Abdulrahman Al-Rashed
Abdulrahman Al-Rashed is the former general manager of Al-Arabiya television. He is also the former editor-in-chief of Asharq Al-Awsat, and the leading Arabic weekly magazine Al-Majalla. He is also a senior columnist in the daily newspapers Al-Madina and Al-Bilad.

Are We Nearing the End of Saudi-US Dispute?

I recently took part in a forum that discussed the strained Saudi-US relations.

In the event, organized in AlUla by a think tank, American and Saudi figures discussed in a rather frank atmosphere several diplomatic, military, economic, technological, and cultural aspects of bilateral ties.

I am not at liberty to disclose details of this closed convention, but I will allow myself to share this one simple but significant declaration: “Saudi Arabia today is not the Saudi Arabia of five years ago; nor is the US today the same US it was yesterday. And yet, the Saudi leadership and the Democratic Party are staying with us.”

When facts are clear, emotional debates on historical relations and interests give way to realistic and fruitful discussions.

Not all the factors that drove the two governments to review the ties that bind them were negative. Some stemmed from the necessity of bilateral relations in the service of higher interests. Losing the special relation with Washington is not conducive to the Kingdom’s demise – that much is clear. This fallacy is disproved by nearly a century of stable Saudi leadership. The relations with China are not emotional ones, either. They’re based on interest, on buying and selling oil, cars, phones, and others.

Even if the bilateral relations hit a slump, Saudis will still enjoy American Netflix movies regardless of politics. China will seek to protect its trade routes and petroleum zones through its diplomats or perhaps its warships in the future, as did the Portuguese, British, and Americans in the past in their bids to protect their trade routes in our region.

I believe our dispute is past the stage of danger. The divorce with Washington is past us; now, our focus is on transparent, honest talks to restructure our relations.

On our part, our mistake was setting high expectations on the history of our bilateral relations and our ability to build on them. Surely, ours was a vital and successful relationship that served both countries for decades.

There was oil partnership, confronting communists around the world, repelling Baathists, liberating Kuwait, development projects, the scores of university graduates, and massive trade. But things were not always smooth. There were at times political differences, expulsions of diplomats, military disappointments, and media altercations.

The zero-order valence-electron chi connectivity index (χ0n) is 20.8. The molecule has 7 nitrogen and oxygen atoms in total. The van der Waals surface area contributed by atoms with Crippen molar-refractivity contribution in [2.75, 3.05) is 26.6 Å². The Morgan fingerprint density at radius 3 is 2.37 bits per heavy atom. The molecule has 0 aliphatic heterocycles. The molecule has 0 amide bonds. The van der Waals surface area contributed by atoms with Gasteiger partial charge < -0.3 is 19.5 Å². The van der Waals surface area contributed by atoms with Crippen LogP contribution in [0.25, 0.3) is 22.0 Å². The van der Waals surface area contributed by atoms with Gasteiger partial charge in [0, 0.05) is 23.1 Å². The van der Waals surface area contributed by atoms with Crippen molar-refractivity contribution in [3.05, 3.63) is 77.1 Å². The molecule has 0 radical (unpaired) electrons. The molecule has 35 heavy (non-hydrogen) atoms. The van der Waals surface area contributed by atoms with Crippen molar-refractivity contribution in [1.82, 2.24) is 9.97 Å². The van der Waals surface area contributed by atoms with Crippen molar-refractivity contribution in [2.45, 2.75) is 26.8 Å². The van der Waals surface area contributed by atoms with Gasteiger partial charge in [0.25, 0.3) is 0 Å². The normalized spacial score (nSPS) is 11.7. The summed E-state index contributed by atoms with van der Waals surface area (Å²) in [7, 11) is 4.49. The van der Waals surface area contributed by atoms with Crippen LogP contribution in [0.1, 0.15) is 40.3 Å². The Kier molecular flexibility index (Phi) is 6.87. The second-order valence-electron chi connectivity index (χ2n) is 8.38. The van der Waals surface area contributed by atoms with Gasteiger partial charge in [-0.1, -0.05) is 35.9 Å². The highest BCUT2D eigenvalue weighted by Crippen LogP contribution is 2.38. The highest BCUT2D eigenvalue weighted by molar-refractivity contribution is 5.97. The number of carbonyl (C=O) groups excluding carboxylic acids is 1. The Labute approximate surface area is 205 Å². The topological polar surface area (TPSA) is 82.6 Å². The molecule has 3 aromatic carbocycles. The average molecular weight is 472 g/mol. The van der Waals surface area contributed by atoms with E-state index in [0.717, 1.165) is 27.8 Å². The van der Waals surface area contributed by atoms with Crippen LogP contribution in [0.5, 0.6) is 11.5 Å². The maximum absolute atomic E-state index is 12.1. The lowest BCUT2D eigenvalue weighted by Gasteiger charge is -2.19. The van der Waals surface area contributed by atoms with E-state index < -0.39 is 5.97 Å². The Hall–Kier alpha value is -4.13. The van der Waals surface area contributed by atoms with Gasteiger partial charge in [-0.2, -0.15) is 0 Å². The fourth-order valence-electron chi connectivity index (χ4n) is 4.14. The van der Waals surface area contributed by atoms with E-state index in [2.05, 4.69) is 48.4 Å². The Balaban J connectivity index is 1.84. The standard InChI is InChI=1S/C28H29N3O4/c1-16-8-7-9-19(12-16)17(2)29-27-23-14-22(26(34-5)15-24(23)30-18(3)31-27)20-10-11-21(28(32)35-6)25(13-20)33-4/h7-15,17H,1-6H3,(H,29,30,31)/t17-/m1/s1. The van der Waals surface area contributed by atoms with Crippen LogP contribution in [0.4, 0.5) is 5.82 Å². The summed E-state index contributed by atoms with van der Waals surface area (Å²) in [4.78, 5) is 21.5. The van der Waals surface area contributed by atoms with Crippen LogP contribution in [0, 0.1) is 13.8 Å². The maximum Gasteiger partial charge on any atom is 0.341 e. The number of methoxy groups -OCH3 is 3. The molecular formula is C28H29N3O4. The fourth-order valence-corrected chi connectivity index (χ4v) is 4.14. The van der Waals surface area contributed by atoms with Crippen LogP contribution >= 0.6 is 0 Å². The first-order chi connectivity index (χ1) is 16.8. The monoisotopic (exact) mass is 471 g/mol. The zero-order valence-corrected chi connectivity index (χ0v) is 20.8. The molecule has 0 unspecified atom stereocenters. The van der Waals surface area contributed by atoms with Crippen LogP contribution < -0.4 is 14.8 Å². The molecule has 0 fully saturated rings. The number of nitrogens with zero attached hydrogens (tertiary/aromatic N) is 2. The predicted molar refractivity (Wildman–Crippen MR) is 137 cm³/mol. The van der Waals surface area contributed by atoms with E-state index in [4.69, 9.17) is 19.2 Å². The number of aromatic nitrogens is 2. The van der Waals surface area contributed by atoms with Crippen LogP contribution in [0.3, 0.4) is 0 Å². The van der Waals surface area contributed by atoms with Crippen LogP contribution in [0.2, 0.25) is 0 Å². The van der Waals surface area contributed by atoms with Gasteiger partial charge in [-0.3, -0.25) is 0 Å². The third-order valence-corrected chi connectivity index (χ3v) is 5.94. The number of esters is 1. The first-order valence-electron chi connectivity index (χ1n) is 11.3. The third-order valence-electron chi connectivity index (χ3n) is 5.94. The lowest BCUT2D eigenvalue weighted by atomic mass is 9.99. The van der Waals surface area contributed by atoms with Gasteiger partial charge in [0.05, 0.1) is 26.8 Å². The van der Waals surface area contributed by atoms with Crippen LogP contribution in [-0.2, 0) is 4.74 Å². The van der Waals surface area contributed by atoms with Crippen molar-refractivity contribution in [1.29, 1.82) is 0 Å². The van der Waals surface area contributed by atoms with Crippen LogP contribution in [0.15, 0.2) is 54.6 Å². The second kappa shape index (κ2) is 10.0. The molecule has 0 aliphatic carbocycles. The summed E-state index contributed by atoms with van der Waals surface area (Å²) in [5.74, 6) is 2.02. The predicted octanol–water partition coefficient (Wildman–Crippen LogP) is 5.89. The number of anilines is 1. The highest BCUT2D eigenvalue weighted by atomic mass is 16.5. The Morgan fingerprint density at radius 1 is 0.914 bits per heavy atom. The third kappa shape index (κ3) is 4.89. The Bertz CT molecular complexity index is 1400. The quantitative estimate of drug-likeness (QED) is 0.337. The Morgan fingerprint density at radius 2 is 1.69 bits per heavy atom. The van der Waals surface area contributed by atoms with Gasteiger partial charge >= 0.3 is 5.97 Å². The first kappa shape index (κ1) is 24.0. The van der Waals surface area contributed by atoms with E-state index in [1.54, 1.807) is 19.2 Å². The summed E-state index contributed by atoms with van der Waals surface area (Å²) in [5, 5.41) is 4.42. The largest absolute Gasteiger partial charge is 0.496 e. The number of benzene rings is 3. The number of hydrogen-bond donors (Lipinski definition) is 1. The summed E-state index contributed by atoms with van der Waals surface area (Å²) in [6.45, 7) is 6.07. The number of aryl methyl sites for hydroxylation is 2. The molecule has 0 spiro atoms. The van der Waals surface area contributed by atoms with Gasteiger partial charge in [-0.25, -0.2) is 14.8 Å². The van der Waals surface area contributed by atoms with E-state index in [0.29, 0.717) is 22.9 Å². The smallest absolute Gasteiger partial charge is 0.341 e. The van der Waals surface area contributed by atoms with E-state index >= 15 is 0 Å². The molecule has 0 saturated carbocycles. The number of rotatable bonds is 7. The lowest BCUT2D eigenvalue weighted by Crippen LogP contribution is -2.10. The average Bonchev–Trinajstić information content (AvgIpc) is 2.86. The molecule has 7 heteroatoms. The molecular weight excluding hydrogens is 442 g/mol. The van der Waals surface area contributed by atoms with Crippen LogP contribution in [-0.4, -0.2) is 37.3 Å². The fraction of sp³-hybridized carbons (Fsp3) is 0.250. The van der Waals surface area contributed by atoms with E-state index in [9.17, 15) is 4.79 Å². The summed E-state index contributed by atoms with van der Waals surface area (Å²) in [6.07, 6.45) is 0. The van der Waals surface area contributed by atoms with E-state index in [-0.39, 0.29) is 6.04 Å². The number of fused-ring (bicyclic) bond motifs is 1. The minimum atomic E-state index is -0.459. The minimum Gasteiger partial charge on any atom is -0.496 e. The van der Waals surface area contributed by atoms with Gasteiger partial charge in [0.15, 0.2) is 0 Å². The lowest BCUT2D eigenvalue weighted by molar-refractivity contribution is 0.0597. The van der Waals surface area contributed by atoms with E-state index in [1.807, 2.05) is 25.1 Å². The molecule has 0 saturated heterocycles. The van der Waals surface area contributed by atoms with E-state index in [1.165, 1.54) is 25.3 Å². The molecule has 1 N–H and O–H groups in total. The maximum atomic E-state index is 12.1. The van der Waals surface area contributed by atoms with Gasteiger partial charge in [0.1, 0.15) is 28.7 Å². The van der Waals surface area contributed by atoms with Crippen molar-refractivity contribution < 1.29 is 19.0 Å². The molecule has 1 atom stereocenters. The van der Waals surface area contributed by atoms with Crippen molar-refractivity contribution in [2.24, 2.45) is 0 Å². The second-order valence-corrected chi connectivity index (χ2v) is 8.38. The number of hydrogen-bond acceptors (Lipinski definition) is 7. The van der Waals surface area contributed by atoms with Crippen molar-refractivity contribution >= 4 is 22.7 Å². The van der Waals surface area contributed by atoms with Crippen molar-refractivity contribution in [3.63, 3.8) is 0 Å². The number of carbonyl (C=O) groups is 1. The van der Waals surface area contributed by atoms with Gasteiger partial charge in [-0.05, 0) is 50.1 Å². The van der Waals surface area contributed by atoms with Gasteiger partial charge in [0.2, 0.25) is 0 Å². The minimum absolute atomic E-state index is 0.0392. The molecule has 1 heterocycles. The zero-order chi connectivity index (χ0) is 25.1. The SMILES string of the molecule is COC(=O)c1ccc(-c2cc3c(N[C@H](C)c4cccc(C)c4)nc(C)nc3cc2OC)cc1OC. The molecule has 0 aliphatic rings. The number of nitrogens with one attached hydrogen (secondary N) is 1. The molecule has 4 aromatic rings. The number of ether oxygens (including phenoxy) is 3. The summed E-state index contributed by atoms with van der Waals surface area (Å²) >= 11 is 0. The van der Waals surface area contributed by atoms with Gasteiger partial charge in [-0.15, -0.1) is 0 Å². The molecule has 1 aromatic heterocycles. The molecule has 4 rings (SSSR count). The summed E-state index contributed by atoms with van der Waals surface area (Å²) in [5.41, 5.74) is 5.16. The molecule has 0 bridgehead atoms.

Our history goes way back, but today we open a new page, and I believe the coming chapters will be better than the last seven decades.

But can there be a “strategic” relationship with the US without oil? After all, this was Washington’s target when it infiltrated the region. Does the relationship exist if Riyadh no longer plays its Cold War-era role in the face of Washington's rivals?

The coming days will show that there is opportunity for developing strong ties without oil and without Cold War alliances. Saudi Arabia is repositioning itself as a global economy with regional and international influence. Riyadh’s growing sway will restore its importance as a political and economic partner.

The relation between Riyadh and Washington has gone from unrest to relative stability during the terms of the last three US Presidents. Under Obama, Saudi Arabia was treated with negligence and underestimated, as was the entire region, no longer serving a strategic purpose for the US in Obama’s eyes. When Trump arrived in the White House, he had the courage to establish strong dealings with Riyadh, but those were not under the umbrella of a state strategy. Biden has largely followed in Trump’s footsteps and is currently establishing a long-term framework for the bilateral ties.

For Washington, Saudi Arabia was synonymous with oil. Today, the Kingdom is cementing its role as an economic global power, while continuing to capitalize on its other gains: its unmatched role in the Islamic world, its vital geopolitical status, its stability in a turbulent region, and the crucial role that oil plays in global politics and economy and will still play for another quarter of a century at the very least.

Both sides have clear visibility of the challenges ahead. The US cannot buy the 2 million barrels of oil per day that China does. Nor can Riyadh ignore the superpower that dominates the world with its military prowess, currency, and technology. The Americans are well aware of Saudi Arabia’s development plans and what the Kingdom will look like in a decade.

Are we witnessing a revitalization of bilateral relations in the midst of the global race looming before us? It surely seems like it.